The population of adults who have survived childhood cancer is growing at a rapid rate. It is estimated that there are 350,000 survivors of childhood cancer in the United States. Thousands of survivors are staying well, growing up, and successfully entering the workforce.
Despite their numbers, some survivors still face job discrimination. Under federal law and many state laws, an employer cannot treat a survivor differently from other employees because of a history of cancer. The Americans with Disabilities Act of 1990 (ADA) prohibits many types of job discrimination by employers, employment agencies, state and local governments, and labor unions. In addition, most states have laws that prohibit discrimination based on disabilities, although what these laws cover varies widely.
The ADA prohibits discrimination based on actual disability, perceived disability, or history of a disability. Any employer with 15 or more workers is covered by the ADA. The ADA requires the following:
- Employers cannot make medical inquiries of an applicant, unless the applicant has a visible disability (e.g., uses a wheelchair), or the applicant has voluntarily disclosed her cancer history. Such questions must be limited to asking the applicant to describe or demonstrate how she would perform essential job functions. Medical inquiries are allowed after a job offer has been made or during a pre-employment medical exam.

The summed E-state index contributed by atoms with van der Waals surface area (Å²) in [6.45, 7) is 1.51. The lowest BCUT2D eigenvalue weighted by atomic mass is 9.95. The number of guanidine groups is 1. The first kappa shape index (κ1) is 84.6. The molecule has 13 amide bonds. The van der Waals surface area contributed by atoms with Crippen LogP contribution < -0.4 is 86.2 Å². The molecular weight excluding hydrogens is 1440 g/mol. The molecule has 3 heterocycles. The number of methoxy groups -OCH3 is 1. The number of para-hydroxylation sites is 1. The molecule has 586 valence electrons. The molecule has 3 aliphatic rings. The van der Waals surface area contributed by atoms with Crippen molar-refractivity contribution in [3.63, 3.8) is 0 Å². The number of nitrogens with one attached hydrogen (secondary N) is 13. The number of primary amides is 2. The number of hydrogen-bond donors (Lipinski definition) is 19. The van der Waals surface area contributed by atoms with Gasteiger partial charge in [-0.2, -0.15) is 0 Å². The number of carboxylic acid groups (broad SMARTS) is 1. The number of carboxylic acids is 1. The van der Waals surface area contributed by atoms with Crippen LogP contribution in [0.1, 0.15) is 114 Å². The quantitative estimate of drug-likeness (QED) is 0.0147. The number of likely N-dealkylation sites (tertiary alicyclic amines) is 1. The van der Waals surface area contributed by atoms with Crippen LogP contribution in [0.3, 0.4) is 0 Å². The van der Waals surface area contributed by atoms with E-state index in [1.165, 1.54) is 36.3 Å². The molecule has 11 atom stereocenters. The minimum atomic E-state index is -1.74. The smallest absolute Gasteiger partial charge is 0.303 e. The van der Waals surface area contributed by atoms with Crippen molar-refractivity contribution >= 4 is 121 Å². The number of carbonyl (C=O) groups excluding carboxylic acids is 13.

- Employers must provide reasonable accommodations unless it causes undue hardship.
- Employers may not discriminate because of family illness.
The U.S. Equal Employment Opportunity Commission (EEOC) enforces Title 1 (employment) for the ADA. Visit www.eeoc.gov or call (800) 669-4000 (voice) or (800) 669-6820 (TTY) for enforcement publications. Other sections are enforced or have their enforcement coordinated by the U.S. Department of Justice (Civil Rights Division, Public Access Section), which can be contacted online at www.ada.gov or by calling (800) 514-0301.
The Job Accommodation Network (JAN) is a service provided by the U.S. Department of Labor’s Office of Disability Employment Policy (ODEP). The service supports the employment, including self-employment and small business ownership, of people with disabilities. JAN can be reached at www.askjan.org or by calling (800) 526-7234 (voice) or (877) 781-9403 (TTY).
In Canada, the Canadian Human Rights Act provides essentially the same rights as the ADA. The Act is administered by the Canadian Human Rights Commission. You can get more information by visiting the national office’s website at www.chrc-ccdp.ca.
Table of ContentsAll Guides
- 1. Diagnosis
- 2. The Brain and Spinal Cord
- 3. Types of Tumors
- 4. Telling Your Child and Others
- 5. Choosing a Treatment
- 6. Coping with Procedures
- 7. Forming a Partnership with the Treatment Team
- 8. Hospitalization
- 9. Venous Catheters
- 10. Surgery
- 11. Chemotherapy
- 12. Common Side Effects of Chemotherapy
- 13. Radiation Therapy
- 14. Peripheral Blood Stem Cell Transplantation
- 15. Siblings
- 16. Family and Friends
- 17. Communication and Behavior
- 18. School
- 19. Sources of Support
- 20. Nutrition
- 21. Medical and Financial Record-keeping
- 22. End of Treatment and Beyond
- 23. Recurrence
- 24. Death and Bereavement
- 25. Looking Forward
- Appendix A. Blood Tests and What They Mean
- Appendix C. Books and Websites